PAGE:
There are several family favorite movies that I want to be sure to watch with my kids, from holiday favorites to broadway musicals to epic sagas. Why not choose a movie or handful of movies to check off your list this winter break. Here are a few ideas to get your juices flowing. Obviously, keep in mind your own family preferences and the ages of your kids. You may even want to screen a movie or two if it’s been a long while since you’ve seen it.
The Night at the Museum Trilogy
America The Story of Us from the History Channel
Anne of Green Gables Collection
If you don’t already own these films or have access to them from any streaming services, put them on reserve from the library right now. Our library also features binge boxes filled with collections of films that are similar – Steven Spielberg classics, Marvel movies, British flicks, musicals, and more. Your library is the perfect cure for a boring break. Don’t forget to pop popcorn and put on your pjs.
Video Game Tournament
My girls love to play games on our Wii. They love it even more when their parents play with them. Whether you crush it on Just Dance or channel your inner Princess Peach to defeat all your enemies, Mario Party style, you probably have a game or two no the shelf that’s been unplayed. Play with your own family unit or expand your bracket to include friends, neighbors, and extended family. Speaking of brackets, you can even print your own bracket to keep track of scores and to see who advances to the next round.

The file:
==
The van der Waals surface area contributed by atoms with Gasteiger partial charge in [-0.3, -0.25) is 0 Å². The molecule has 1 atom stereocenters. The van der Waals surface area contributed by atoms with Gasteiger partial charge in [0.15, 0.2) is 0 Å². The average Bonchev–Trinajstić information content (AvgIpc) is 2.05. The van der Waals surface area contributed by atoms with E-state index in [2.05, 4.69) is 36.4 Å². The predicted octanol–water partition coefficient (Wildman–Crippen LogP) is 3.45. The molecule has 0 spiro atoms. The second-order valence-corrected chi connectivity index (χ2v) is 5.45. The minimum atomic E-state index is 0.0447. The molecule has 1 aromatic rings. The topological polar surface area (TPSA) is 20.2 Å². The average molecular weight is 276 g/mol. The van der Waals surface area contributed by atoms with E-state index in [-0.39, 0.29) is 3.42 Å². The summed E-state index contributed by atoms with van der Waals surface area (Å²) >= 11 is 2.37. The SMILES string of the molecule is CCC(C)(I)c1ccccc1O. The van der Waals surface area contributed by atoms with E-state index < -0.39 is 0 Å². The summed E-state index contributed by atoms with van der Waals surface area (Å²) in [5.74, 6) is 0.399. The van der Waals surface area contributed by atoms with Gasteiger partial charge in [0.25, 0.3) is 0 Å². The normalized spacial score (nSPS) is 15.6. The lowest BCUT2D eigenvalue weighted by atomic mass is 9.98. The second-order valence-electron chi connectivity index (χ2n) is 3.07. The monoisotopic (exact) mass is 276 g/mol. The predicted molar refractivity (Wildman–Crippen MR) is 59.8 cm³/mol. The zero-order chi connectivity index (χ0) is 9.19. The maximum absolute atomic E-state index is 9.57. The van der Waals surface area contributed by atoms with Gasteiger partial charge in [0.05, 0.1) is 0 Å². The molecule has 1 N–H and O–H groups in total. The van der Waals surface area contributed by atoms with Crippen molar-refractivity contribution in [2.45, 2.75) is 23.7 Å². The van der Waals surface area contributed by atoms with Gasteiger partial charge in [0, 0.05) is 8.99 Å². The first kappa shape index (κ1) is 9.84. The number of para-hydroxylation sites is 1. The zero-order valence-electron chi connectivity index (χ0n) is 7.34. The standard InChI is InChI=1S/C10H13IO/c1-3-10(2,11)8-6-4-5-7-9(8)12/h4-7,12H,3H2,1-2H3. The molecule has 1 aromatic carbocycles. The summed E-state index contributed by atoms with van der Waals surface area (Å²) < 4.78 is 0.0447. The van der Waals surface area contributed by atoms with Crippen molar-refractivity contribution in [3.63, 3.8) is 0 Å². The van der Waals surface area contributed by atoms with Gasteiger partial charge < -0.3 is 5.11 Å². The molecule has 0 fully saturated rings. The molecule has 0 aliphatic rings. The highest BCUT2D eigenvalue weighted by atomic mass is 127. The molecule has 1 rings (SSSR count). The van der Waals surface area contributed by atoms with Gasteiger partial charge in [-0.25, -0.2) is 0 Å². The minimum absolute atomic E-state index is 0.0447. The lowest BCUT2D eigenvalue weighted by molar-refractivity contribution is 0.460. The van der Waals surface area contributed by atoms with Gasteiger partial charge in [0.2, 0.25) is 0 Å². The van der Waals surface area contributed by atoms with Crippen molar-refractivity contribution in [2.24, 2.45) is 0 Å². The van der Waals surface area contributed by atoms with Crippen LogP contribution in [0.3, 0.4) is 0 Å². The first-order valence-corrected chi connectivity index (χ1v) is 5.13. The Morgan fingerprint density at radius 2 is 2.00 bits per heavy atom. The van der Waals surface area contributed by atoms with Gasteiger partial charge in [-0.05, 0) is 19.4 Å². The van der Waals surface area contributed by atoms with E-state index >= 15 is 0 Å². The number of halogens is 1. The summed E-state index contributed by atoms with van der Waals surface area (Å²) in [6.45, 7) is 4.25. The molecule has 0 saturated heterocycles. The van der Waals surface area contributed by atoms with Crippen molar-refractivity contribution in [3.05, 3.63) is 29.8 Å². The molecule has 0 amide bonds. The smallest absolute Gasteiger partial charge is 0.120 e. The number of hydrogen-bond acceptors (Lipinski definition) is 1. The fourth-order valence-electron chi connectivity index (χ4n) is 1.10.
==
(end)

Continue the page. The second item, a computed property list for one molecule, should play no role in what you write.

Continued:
Christmas Light Tour
Your city is more than likely filled with more wonder in the evening hours now than any other time of the year. Plot out a path to hit the best displays in town. Make some hot cocoa to take in travel safe mugs. Bring a cookie or two to much on in the car. And have plenty of sing-a-long Christmas classics to pump through your speakers. Google your town or city’s name with light displays to find some that might be in your area. Or better yet, ask your friends and family on social media the neighborhoods or houses they don’t miss every year.
Read a Classic Series of Books
There’s nothing like a good book that leads to another good book. Encourage your kids to dive into a piece of classic literature or a popular series. Check out the first two books the day before break begins so they’re ready to roll on day one. Or take advantage of the long time periods you might spend in the car traveling to and from visiting family to listen to audiobooks. Our family has listened to more than one lengthy series even in the short 15 to 20 minute trips we take around town. Need some ideas?
The Chronicles of Narnia by C.S. Lewis
A Series of Unfortunate Events by Lemony Snicket
The Magic Treehouse Series by Mary Pope Osborne
Little House on the Prairie by Laura Ingalls Wilder
The Giver Quartet by Lois Lowry
Again, like with movies, consider the ages of your children and your family’s preferences when choosing a series. But beginning them on a journey of getting to know characters who will become like friends is a great investment for winter break and the years to come. If you don’t own the books already or didn’t get an Amazon gift card hit the local library. Some libraries even have digital borrowing programs where you can listen to audiobooks your phone, iPod, or tablet for free!
Creating a winter break that your entire family can enjoy takes more planning but results in better memories. Setting expectations and getting your kids excited about what they get to do can create a more hospitable environment where you all enjoy the time off a bit more. For even more ideas, head to 15 FREE Christmas Break Activities.
Cherie Lowe is an author, speaker and hope bringer. Her book Slaying the Debt Dragon details her family’s quest to eliminate over $127K in debt in just under four years. As her alter ego the Queen of Free, Cherie provides offbeat money saving tips and debt slaying inspiration on a daily basis.